“If you’ll look around the room, you’ll see that you’re one of the only folks of your generation here," she told him. "It’s really important that everybody participate in the system, so I really appreciate you coming out."
The lack of participation by younger, more diverse residents is not a new problem in the city’s process of rewriting the land development code. There are language, work, child care and transportation barriers that make it difficult for people to come to City Hall and speak. The comments online also have come from people living in wealthier neighborhoods. While CodeNEXT was being debated in 2017, KUT found that the majority of online comments were coming from Central Austin neighborhoods rather than neighborhoods in East Austin.
Whether you’re for or against the proposed new code – a divide often framed as NIMBY vs. YIMBY, or "not in my backyard" versus "yes, in my backyard" – those opposing denser housing and those loudly cheering it Saturday were, again, overwhelmingly white homeowners.
Nearly three hours into Saturday’s hearing, a group of people from Planning Our Communities gathered around the microphone to testify. Of the members of the group who spoke, all but one said they own a home. Their median age was 32.
“We’ve long known Austin is set to grow,” Sarah Rodriguez, who testified alongside POC members, told the council. “What has been surprising is the amount of time it’s taken to admit that and be willing to work on that.”
In the months leading up to the city’s release of the latest revision of its land use code in October, familiar faces in Austin's housing conversation reemerged. Groups like Community Not Commodity warned residents the new land code could raise their property taxes and lead to the demolition of single-family homes. Members of AURA began renewed calls for more housing, especially "missing-middle" housing.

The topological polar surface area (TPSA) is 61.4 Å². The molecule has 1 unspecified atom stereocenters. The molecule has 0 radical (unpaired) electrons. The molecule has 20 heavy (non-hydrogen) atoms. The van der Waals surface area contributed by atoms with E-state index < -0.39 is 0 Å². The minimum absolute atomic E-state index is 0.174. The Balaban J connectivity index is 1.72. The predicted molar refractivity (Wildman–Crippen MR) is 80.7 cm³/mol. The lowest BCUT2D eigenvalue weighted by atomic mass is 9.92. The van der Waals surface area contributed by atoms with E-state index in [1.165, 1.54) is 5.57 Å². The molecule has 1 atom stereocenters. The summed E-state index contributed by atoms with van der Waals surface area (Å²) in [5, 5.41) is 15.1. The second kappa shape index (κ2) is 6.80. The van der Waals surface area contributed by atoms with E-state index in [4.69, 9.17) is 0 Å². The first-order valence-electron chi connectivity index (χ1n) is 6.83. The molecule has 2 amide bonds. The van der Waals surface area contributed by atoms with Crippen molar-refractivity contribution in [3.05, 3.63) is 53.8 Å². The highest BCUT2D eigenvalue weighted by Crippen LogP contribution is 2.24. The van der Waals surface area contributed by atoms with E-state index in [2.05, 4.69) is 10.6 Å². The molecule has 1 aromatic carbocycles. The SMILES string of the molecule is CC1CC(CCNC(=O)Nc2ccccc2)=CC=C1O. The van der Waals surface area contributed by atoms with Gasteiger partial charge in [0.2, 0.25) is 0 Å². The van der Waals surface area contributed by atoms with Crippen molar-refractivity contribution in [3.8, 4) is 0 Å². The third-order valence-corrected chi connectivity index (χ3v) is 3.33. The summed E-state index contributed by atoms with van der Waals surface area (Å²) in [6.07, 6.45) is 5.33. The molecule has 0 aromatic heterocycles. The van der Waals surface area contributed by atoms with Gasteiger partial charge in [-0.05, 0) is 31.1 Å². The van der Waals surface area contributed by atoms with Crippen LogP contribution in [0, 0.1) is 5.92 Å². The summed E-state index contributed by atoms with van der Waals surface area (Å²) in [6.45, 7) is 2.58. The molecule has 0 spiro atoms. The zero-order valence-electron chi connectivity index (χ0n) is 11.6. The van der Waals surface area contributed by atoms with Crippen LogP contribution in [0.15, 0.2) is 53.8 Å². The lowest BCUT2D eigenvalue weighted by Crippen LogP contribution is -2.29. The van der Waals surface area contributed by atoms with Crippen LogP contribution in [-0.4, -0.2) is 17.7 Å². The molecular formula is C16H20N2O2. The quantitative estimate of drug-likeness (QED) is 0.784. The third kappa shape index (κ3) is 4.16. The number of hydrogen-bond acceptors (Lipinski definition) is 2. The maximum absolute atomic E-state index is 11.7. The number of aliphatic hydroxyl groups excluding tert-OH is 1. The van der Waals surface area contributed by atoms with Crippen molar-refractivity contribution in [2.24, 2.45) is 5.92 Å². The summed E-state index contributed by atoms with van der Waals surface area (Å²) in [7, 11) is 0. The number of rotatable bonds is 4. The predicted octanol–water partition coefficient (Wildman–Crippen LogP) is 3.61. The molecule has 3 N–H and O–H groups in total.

Then a new voice entered the scene.
“On one hand, I’m not a NIMBY, on the other hand I’m not an urbanist,” Chas Moore, who founded the Austin Justice Coalition, said when Planning Our Communities announced its formation in late September. “The answer isn’t build everything everywhere, and the answer isn’t build nothing.”
POC pegs itself as "anti-displacement, but not anti-developer" and is made up of people of color, many of whom work in affordable housing here. Members say they have the professional experience of knowing how housing gets built and how it can be affordable, and the personal experience of being people of color.
“We could maybe help usher in a little bit of change in terms of how these conversations are going," Atkinson said.
POC is asking the city to build more housing, but to be mindful of where it goes. It says the city should rezone parts of West Austin, where development typically has been stalled, to allow for more housing instead of continuing to focus new housing in East Austin.
“We want to honor the work and the emotions and the connections that folks have to the land, but how do we also, with this booming growth for various reasons, create the capacity for affordability?” said POC member Shavone Otero, a program manager with HousingWorks.